Frequently Asked Questions about Criminal and Traffic Law
The following consists of frequently asked questions about Indiana criminal and traffic law.
- Why might I need a criminal or traffic law attorney?
- What about speeding tickets?
- How much do your services cost?
- List of common offenses and the relevant code sites link.
- What rights should I be aware of, if and when I am stopped by a police officer?
- What are my most fundamental rights?
- What are the Miranda Rights?
- What is suppression?
- Sources for drug, alcohol, anger and other counseling services link.
Why might I need a criminal attorney?
If you, a friend or a loved one have committed a crime, witnessed a crime or may be accused of a crime, you need an attorney. Your liberty is at stake.
We recognize that good people sometimes do bad things. It does not make them bad people. Usually, there is an underlying problem that when dealt with avoids future misconduct. We assist people in taking steps toward rehabilitation and avoidance of future misconduct. At the end of this website are organizations in Marion County, Indiana, offering drug, alcohol and anger counseling treatment.
We will ensure that your rights are protected and that any punishment imposed is just.
What about speeding tickets?
One major traffic offense, coupled with nine speeding tickets in a ten-year period will result in a five-year habitual traffic violator driver’s license suspension. Three major traffic offenses, such as DUI, driving while suspended, reckless driving, in a ten-year period will result in a ten-year habitual traffic violator driver’s license suspension.
It is most cost effective to let us avoid the traffic conviction than it is to hire us once you have become suspended to obtain a hardship driver’s license to travel to and from work only. We will pull your driving license record while you are in our office and advise you of the proper course of action and the cost.
How much do your services cost?
We offer a free, brief phone consultation with an attorney. We usually can quote a flat total fee based upon the defense options chosen. Guilty pleas cost less than bench trials, suppression motions, and jury trials.
We require an advance fee, often referred to as a “retainer.” The retainer is usually half of the anticipated total fee. The total fee must be paid in full before the conclusion of the case. We will establish a payment plan for the balance of the fee, at the time we take the retainer.
The earlier you retain us in the process, the lower the retainer because of the longer period available to make payments. Be leery of attorneys taking small retainers without quoting an upfront total fee. You risk that attorney withdrawing from your case when you are unable to pay the fee balance, which was an amount you did not know.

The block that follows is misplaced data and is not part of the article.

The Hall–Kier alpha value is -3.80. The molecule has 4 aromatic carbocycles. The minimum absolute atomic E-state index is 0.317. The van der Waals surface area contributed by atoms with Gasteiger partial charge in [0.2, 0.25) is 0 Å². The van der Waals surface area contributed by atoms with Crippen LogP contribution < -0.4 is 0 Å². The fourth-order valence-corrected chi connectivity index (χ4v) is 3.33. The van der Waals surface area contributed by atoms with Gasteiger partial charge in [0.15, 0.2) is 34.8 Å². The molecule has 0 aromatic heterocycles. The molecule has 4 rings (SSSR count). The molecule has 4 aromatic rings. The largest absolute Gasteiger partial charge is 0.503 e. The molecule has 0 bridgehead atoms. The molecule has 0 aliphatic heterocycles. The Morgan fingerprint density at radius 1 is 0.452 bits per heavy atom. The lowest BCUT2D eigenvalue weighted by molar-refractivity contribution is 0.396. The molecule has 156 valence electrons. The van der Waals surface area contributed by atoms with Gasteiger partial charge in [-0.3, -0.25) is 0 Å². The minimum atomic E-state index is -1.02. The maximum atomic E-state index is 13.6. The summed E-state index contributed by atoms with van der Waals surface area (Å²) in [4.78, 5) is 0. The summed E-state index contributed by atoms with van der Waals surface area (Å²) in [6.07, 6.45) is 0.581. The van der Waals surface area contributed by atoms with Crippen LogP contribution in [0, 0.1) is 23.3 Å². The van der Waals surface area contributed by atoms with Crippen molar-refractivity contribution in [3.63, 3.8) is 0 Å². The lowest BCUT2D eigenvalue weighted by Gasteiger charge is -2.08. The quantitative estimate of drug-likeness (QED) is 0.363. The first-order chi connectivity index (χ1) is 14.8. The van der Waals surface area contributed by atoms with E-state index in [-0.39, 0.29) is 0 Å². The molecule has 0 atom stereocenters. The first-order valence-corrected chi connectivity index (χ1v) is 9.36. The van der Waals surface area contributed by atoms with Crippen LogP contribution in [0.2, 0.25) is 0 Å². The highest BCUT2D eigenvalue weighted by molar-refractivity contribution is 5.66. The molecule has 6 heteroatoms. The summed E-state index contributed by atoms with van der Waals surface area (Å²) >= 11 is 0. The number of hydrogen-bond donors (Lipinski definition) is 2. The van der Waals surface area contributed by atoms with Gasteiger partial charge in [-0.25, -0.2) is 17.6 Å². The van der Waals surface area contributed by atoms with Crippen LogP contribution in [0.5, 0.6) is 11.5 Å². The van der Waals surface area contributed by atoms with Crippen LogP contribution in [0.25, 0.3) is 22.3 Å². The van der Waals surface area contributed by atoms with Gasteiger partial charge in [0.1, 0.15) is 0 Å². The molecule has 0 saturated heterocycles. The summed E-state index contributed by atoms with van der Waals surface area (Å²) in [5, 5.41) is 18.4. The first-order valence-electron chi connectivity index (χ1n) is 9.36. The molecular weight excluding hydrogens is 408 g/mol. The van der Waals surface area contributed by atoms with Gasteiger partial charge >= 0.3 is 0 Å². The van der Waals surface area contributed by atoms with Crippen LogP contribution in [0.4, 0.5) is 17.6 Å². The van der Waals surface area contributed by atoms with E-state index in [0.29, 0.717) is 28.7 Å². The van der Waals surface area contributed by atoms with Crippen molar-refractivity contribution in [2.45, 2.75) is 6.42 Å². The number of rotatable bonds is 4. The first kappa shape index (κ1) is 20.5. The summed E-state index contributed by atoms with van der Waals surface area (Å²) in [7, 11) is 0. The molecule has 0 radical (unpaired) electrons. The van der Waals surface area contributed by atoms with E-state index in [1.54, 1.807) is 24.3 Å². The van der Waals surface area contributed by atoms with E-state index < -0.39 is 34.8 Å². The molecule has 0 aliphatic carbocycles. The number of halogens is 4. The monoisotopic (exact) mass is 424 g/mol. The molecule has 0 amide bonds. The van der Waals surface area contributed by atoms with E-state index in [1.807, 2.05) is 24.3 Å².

List of Common Offenses
You can go to http://iga.in.gov and put in the relevant code citations to read the relevant statute concerning the crime with which you are charged. Below are a list of common offenses and the relevant code sites (this is not an exclusive list of our practice areas):
- Altered Prescriptions IC 16-42-19-11 thru 19
- Arson IC 35-43-1-1
- Assaults IC 35-42-2-1
- Battery IC 35-42-2-1
- Bench Trials
- Breath Test Refusal Hearings IC 9-30-6-10
- Bond Reductions
- Burglary IC 35-43-2-1
- Check Deception IC 35-43-5-5
- Confinement IC 35-42-3-3
- Conspiracy IC 35-41-5-2
- Conversion IC 35-43-4-3
- Criminal Recklessness IC 35-42-2-2
- Dealing Marijuana IC 35-48-4-10
- Disregard of School Zone IC 9-21-8-52
- Disregard of School Bus Arm IC 9-21-8-52
- Domestic Battery IC 35-42-2-1.3
- Disorderly Conduct IC 35-45-1-3
- Public Intoxication IC 7.1-5-1-3
- Driver License Reinstatements
- Driving while Suspended IC 9-24-19-1 thru 4
- Driving without Insurance IC 9-25-1-1 thru 7
- Drug Possession IC 35-48-4-11
- 35-48-4-8.3, 35-48-4-6, 35-48-4-14.5, 35-48-4-7
- DUI/OWI IC 9-30-5-1 thru 17
- Expungements Ic 35-38-9-1 et seq
- False Reporting IC 35-44-2-2
- Fleeing IC 35-44-3-3
- Fire-arms Violations IC 35-47-1-1 thru 6
- First Offender and Diversion Programs
- Forgery IC 35-43-5-2
- Fraud IC 35-43-5-4, 35-48-4-14, 35-43-5-8
- Habitual Traffic Violator IC 9-30-10-1 thru 18
- Harassment IC 35-45-2-2
- Hardship Driver Licenses IC 9-30-10-9
- Home Improvement Fraud IC 35-43-6-1 thru 14
- Identity Theft IC 35-43-5-3.5
- Indecent Exposure IC 35-45-4-1
- Intimidation IC 35-45-2-1
- Invasion of Privacy IC 35-46-1-15.1
- Jury Trials
- Juvenile Crimes IC 31-37-1-2
- Mischief IC 35-43-1-2
- Neglect IC 35-46-1-4
- Official Misconduct IC 35-44-1-2
- Open Sentencing
- Perjury IC 35-44-2-1
- Paraphernalia Possession IC 35-48-4-8.3